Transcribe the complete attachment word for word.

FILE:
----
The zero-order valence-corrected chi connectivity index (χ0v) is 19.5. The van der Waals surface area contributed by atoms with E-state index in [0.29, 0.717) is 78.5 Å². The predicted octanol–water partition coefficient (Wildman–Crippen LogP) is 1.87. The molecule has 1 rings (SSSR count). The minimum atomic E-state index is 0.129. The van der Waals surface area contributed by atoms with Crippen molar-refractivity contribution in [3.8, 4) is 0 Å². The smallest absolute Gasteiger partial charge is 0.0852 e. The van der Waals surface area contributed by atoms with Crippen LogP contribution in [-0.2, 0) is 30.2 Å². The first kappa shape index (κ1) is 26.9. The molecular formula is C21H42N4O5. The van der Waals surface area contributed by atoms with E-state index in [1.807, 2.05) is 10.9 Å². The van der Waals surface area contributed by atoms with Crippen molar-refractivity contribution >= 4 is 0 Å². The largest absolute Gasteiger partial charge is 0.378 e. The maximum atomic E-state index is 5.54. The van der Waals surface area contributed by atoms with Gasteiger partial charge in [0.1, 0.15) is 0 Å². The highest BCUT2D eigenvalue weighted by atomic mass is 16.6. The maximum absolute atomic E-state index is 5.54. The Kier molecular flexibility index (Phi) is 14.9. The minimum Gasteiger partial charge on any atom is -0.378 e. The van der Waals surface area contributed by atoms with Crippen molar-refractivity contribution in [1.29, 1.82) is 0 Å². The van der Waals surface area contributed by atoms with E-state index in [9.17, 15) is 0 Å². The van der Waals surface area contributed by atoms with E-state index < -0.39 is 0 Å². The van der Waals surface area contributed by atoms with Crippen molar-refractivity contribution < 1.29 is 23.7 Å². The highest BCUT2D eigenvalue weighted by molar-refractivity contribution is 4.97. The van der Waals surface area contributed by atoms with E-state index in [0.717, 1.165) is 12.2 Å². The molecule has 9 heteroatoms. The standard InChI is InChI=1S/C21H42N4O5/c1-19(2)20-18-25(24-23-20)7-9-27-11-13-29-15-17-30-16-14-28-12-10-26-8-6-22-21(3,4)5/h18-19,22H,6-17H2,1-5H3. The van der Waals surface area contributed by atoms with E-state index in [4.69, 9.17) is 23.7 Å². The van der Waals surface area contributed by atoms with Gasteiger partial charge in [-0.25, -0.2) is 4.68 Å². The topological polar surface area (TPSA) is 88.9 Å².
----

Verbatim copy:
The zero-order valence-corrected chi connectivity index (χ0v) is 19.5. The van der Waals surface area contributed by atoms with E-state index in [0.29, 0.717) is 78.5 Å². The predicted octanol–water partition coefficient (Wildman–Crippen LogP) is 1.87. The molecule has 1 rings (SSSR count). The minimum atomic E-state index is 0.129. The van der Waals surface area contributed by atoms with Crippen molar-refractivity contribution in [3.8, 4) is 0 Å². The smallest absolute Gasteiger partial charge is 0.0852 e. The van der Waals surface area contributed by atoms with Crippen LogP contribution in [-0.2, 0) is 30.2 Å². The first kappa shape index (κ1) is 26.9. The molecular formula is C21H42N4O5. The van der Waals surface area contributed by atoms with E-state index in [1.807, 2.05) is 10.9 Å². The van der Waals surface area contributed by atoms with Crippen molar-refractivity contribution >= 4 is 0 Å². The largest absolute Gasteiger partial charge is 0.378 e. The maximum atomic E-state index is 5.54. The van der Waals surface area contributed by atoms with Gasteiger partial charge in [0.1, 0.15) is 0 Å². The highest BCUT2D eigenvalue weighted by atomic mass is 16.6. The maximum absolute atomic E-state index is 5.54. The Kier molecular flexibility index (Phi) is 14.9. The minimum Gasteiger partial charge on any atom is -0.378 e. The van der Waals surface area contributed by atoms with Crippen molar-refractivity contribution in [1.29, 1.82) is 0 Å². The van der Waals surface area contributed by atoms with E-state index in [9.17, 15) is 0 Å². The van der Waals surface area contributed by atoms with E-state index < -0.39 is 0 Å². The van der Waals surface area contributed by atoms with Crippen molar-refractivity contribution < 1.29 is 23.7 Å². The highest BCUT2D eigenvalue weighted by molar-refractivity contribution is 4.97. The van der Waals surface area contributed by atoms with E-state index in [0.717, 1.165) is 12.2 Å². The molecule has 9 heteroatoms. The standard InChI is InChI=1S/C21H42N4O5/c1-19(2)20-18-25(24-23-20)7-9-27-11-13-29-15-17-30-16-14-28-12-10-26-8-6-22-21(3,4)5/h18-19,22H,6-17H2,1-5H3. The van der Waals surface area contributed by atoms with E-state index in [4.69, 9.17) is 23.7 Å². The van der Waals surface area contributed by atoms with Gasteiger partial charge in [-0.25, -0.2) is 4.68 Å². The topological polar surface area (TPSA) is 88.9 Å².